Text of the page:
September 20, 2016
JAMA. 2016;316(11):1193-1204. doi:10.1001/jama.2016.11764
Importance The development of antibiotics is considered among the most important advances of modern science. Antibiotics have saved millions of lives. However, antimicrobial resistance (AMR) threatens this progress and presents significant risks to human health.
Objective To identify factors associated with AMR, the current epidemiology of important resistant organisms, and possible solutions to the AMR problem.
Data Sources, Study Selection, and Data Synthesis PubMed (2000-2016), NIH REPORTER, and ClinicalTrials.gov databases were searched for articles and entries related to AMR, focusing on epidemiology, clinical effects of AMR, discovery of novel agents to treat AMR bacterial infections, and nonpharmacological strategies to eliminate or modify AMR bacteria. In addition to articles and entries found in these databases, selected health policy reports and public health guidance documents were reviewed. Of 217 articles, databases, and reports identified, 103 were selected for review.
Results The increase in AMR has been driven by a diverse set of factors, including inappropriate antibiotic prescribing and sales, use of antibiotics outside of the health care sector, and genetic factors intrinsic to bacteria. The problem has been exacerbated by inadequate economic incentives for pharmaceutical development of new antimicrobial agents. A range of specific AMR concerns, including carbapenem- and colistin-resistant gram-negative organisms, pose a clinical challenge. Alternative approaches to address the AMR threat include new methods of antibacterial drug identification and strategies that neutralize virulence factors.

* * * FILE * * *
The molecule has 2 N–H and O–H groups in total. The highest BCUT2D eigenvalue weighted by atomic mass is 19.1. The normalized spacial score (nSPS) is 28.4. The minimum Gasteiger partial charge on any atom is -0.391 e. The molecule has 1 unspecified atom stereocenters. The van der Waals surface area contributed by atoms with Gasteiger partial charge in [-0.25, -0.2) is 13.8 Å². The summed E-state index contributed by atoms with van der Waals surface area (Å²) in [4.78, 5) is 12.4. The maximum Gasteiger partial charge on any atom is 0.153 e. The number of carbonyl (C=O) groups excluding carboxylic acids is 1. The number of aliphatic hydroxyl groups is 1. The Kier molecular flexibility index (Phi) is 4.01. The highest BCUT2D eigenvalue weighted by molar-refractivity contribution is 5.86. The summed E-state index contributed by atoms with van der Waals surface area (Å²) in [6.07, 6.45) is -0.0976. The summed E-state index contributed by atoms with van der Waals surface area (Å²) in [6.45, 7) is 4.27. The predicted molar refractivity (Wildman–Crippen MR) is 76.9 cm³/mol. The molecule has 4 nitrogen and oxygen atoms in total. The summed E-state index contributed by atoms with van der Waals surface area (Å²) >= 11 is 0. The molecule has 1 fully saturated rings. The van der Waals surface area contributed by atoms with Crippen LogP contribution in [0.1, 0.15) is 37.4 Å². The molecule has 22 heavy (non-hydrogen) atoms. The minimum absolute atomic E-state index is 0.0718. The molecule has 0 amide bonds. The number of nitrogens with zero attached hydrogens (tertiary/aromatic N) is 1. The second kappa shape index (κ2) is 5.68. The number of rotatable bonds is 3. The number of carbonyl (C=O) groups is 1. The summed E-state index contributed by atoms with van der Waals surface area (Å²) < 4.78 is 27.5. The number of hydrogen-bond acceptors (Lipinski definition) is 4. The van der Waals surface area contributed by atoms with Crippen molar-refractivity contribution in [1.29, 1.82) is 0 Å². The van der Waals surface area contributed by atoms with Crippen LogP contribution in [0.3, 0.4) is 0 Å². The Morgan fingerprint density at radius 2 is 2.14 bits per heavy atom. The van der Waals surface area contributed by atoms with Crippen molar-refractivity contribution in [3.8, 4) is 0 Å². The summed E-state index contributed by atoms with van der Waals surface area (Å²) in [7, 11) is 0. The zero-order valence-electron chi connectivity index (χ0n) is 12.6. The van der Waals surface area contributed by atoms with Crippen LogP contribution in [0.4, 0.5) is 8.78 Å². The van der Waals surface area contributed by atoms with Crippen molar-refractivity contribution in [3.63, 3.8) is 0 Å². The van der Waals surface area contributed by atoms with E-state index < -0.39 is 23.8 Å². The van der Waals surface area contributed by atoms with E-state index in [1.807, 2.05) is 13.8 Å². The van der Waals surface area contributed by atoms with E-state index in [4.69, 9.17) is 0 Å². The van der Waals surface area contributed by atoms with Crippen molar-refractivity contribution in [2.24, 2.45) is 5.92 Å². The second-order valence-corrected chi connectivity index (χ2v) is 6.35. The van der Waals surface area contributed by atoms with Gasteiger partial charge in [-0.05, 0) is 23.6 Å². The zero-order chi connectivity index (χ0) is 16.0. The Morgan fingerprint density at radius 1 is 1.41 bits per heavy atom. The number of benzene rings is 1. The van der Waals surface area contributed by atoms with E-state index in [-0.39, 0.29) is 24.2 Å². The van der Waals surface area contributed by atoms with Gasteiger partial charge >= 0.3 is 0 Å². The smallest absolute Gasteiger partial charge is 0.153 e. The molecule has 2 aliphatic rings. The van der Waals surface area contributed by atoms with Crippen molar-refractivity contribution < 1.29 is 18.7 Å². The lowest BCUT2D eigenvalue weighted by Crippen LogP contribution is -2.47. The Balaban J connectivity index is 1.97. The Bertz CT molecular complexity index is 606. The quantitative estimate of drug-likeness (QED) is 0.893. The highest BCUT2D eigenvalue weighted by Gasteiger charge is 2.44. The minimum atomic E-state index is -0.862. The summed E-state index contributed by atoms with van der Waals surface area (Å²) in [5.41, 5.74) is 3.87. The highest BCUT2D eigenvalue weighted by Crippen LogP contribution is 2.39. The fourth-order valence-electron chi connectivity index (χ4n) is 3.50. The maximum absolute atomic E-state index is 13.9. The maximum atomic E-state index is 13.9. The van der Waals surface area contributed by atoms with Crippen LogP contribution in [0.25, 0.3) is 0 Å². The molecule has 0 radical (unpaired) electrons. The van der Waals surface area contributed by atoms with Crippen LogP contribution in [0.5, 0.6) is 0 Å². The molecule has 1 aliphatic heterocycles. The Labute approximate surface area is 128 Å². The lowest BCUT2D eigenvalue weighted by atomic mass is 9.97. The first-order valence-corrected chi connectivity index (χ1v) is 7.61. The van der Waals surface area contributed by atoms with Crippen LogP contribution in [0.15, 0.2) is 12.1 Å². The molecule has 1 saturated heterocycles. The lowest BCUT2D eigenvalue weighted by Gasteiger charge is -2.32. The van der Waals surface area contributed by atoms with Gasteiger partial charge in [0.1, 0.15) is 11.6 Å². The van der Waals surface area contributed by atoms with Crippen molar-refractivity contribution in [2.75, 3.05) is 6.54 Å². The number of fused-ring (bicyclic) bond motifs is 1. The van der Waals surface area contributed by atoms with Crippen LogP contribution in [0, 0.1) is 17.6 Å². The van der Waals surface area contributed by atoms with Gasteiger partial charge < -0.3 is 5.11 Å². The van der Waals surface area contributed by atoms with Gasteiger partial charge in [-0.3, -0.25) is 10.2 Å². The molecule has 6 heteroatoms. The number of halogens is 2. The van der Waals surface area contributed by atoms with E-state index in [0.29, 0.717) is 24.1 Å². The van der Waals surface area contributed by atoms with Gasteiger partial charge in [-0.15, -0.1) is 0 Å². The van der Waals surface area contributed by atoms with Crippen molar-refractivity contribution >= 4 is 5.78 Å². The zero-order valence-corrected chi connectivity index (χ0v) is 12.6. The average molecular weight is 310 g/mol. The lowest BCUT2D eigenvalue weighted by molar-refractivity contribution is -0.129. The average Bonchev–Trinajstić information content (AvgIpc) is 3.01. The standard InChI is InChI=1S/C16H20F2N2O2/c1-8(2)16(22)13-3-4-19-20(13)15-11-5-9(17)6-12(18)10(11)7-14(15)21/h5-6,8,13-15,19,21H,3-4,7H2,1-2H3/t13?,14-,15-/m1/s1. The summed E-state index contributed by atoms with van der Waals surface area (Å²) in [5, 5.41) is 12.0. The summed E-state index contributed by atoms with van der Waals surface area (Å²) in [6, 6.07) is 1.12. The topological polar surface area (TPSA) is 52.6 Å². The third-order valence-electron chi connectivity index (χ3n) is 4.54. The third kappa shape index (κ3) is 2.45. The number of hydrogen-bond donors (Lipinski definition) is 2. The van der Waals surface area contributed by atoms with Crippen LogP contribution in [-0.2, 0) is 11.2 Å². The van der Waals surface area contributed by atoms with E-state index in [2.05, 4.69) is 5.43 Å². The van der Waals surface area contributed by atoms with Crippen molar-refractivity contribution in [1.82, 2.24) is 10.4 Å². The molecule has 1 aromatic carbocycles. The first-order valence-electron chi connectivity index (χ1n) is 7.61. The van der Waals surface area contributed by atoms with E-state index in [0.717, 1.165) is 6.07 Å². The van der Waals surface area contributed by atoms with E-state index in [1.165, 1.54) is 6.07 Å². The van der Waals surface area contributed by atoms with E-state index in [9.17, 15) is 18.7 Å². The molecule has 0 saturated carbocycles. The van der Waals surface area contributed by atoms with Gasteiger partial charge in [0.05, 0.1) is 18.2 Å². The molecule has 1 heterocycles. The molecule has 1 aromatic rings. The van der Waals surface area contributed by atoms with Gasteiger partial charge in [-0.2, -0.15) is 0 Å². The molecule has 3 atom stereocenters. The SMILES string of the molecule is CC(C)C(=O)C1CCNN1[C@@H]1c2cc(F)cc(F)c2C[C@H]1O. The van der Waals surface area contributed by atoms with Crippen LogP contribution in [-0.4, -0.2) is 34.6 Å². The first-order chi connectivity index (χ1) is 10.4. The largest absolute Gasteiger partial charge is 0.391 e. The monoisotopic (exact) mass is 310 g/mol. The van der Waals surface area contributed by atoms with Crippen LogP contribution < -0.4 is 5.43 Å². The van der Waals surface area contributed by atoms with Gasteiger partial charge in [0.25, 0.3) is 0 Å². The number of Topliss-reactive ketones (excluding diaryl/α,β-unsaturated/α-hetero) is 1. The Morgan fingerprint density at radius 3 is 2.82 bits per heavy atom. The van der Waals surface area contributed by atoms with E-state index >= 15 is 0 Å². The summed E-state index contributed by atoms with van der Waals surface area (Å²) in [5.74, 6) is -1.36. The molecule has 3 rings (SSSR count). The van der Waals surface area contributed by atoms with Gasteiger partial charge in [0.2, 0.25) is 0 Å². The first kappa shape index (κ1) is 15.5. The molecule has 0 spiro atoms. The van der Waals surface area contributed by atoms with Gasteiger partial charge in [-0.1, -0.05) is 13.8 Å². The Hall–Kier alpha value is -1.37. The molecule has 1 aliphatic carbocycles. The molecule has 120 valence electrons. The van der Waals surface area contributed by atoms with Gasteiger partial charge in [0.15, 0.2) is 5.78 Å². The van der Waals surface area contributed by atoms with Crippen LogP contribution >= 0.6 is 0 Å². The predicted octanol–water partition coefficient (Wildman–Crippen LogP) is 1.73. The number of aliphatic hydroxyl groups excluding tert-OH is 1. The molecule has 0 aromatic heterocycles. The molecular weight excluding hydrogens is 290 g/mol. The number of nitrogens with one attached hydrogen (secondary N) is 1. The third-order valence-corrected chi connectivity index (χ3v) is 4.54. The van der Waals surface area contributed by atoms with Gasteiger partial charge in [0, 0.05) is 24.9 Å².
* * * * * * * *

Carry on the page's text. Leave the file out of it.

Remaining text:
Conclusions and Relevance Antimicrobial resistance poses significant challenges for current clinical care. Modified use of antimicrobial agents and public health interventions, coupled with novel antimicrobial strategies, may help mitigate the effect of multidrug-resistant organisms in the future.